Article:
From this point in the sacred narrative, though Jacob appears more than once, for a time the history centres around Joseph, and it is certainly safe to say that in many aspects no more remarkable figure appears on the pages of Old Testament history.
Joseph is seen here, first as the object of his father's love, a love which may surely be accounted for by the fact that he was the first-born of Rachel, and also to the ingenuous simplicity of his disposition and the strong integrity of his character.
If the marginal reading of the Revised Version be correct, and in all probability it is, that his father made him "a long garment with sleeves," this probably suggests his appointment to a position of trust and oversight, for such a garment was the garment of a prince. Naturally imaginative and romantic and given to day dreams, through this avenue God suggested his coming position and power. With simple artlessness he told his dreams to his brethren. The character of the man as subsequently revealed makes it impossible to believe that he had any ulterior motive in this telling of his dreams. The construction his brethren placed on the dreams was undoubtedly the true one; but was most likely arrived at as the result of the position he occupied among them by appointment of his father, and by their interpretation of his feeling by their own jealousies.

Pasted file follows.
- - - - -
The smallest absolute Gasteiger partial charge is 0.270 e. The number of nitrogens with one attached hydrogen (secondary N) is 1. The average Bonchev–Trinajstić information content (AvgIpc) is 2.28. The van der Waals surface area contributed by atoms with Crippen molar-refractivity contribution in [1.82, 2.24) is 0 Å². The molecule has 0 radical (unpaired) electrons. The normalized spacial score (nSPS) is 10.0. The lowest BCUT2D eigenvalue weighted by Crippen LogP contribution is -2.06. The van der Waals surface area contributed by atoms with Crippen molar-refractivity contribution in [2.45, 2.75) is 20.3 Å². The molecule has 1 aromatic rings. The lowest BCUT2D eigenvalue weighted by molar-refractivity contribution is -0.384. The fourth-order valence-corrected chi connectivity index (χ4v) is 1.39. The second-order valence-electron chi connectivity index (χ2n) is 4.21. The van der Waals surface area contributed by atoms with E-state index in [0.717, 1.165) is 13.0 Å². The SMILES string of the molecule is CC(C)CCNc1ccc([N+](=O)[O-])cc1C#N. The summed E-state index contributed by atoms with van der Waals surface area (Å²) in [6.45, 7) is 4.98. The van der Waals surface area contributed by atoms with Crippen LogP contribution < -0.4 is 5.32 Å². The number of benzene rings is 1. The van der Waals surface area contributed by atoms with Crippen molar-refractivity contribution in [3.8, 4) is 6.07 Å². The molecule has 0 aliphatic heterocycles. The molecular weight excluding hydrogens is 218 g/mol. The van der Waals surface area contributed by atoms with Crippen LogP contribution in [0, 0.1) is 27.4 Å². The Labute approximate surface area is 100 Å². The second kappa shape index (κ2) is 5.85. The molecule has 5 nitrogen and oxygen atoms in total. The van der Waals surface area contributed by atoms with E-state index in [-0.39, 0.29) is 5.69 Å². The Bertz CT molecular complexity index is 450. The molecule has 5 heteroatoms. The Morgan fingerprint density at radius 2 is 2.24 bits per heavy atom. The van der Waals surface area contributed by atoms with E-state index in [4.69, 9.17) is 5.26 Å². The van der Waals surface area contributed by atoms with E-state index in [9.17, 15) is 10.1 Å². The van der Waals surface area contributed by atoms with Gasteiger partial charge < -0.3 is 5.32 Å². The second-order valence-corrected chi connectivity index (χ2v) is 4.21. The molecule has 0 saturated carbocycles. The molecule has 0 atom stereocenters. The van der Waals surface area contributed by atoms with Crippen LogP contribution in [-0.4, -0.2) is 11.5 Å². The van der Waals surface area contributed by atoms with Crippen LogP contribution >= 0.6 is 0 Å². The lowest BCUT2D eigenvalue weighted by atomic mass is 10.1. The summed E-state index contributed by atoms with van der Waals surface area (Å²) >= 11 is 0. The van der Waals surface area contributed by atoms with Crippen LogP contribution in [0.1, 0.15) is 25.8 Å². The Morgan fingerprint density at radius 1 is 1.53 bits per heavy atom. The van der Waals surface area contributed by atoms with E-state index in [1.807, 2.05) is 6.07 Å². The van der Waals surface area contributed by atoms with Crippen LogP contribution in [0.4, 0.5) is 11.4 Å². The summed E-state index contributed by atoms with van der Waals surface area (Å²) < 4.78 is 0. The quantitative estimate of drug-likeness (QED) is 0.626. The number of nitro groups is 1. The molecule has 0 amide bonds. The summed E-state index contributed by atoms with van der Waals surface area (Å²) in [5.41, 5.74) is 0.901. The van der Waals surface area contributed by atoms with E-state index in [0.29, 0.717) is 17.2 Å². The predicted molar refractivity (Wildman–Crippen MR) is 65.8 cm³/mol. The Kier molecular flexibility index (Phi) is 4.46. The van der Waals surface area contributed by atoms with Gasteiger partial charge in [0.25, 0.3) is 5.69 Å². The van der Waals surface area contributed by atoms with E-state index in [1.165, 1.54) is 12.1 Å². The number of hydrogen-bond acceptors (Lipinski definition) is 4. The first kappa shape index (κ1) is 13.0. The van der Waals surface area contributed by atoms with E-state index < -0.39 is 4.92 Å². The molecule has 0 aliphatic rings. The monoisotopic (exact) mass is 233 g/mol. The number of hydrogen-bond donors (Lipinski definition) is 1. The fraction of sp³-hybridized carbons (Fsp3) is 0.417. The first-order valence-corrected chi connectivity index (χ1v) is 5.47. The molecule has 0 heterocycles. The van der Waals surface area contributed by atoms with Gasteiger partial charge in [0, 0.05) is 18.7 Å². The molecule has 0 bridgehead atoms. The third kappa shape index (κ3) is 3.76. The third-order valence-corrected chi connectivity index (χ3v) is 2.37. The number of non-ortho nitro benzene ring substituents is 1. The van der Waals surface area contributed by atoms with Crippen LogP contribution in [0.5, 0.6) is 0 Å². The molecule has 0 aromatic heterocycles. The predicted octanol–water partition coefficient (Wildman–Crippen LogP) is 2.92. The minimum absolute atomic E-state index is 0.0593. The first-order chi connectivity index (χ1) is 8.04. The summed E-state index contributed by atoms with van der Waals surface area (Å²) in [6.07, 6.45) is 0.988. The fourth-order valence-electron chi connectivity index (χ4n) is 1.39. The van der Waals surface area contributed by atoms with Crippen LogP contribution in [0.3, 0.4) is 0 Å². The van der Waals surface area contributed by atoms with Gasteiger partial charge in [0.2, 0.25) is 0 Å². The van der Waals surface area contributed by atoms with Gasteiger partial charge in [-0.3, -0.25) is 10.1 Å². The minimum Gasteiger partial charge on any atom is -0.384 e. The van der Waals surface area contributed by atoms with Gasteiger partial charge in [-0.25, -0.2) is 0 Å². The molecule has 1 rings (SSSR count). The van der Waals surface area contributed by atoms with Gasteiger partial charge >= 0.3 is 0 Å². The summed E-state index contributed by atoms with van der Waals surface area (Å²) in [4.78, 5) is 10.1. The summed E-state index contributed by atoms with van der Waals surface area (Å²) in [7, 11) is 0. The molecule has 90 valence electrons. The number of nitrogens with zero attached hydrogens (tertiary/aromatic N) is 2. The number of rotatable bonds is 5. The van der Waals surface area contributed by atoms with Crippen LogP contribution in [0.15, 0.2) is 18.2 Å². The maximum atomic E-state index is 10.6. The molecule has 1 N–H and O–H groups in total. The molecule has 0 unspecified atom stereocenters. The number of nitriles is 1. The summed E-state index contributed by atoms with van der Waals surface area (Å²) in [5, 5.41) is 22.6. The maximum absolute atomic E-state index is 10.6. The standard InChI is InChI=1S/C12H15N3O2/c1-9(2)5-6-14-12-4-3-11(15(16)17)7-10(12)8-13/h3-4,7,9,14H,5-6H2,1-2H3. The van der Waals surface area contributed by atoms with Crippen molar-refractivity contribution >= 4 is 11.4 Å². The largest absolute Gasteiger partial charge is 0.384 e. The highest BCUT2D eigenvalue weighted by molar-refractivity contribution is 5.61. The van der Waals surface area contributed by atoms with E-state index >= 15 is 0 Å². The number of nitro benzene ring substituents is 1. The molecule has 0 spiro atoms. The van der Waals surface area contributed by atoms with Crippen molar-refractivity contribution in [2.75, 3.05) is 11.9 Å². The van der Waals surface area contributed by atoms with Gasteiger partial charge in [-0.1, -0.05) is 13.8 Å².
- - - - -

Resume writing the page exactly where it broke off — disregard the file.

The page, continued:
The story of his betrayal is at once a revelation of their malice and of the divine determined counsel to move forward to ultimate realization of purpose.
From "An Exposition of the Whole Bible" by G. Campbell Morgan.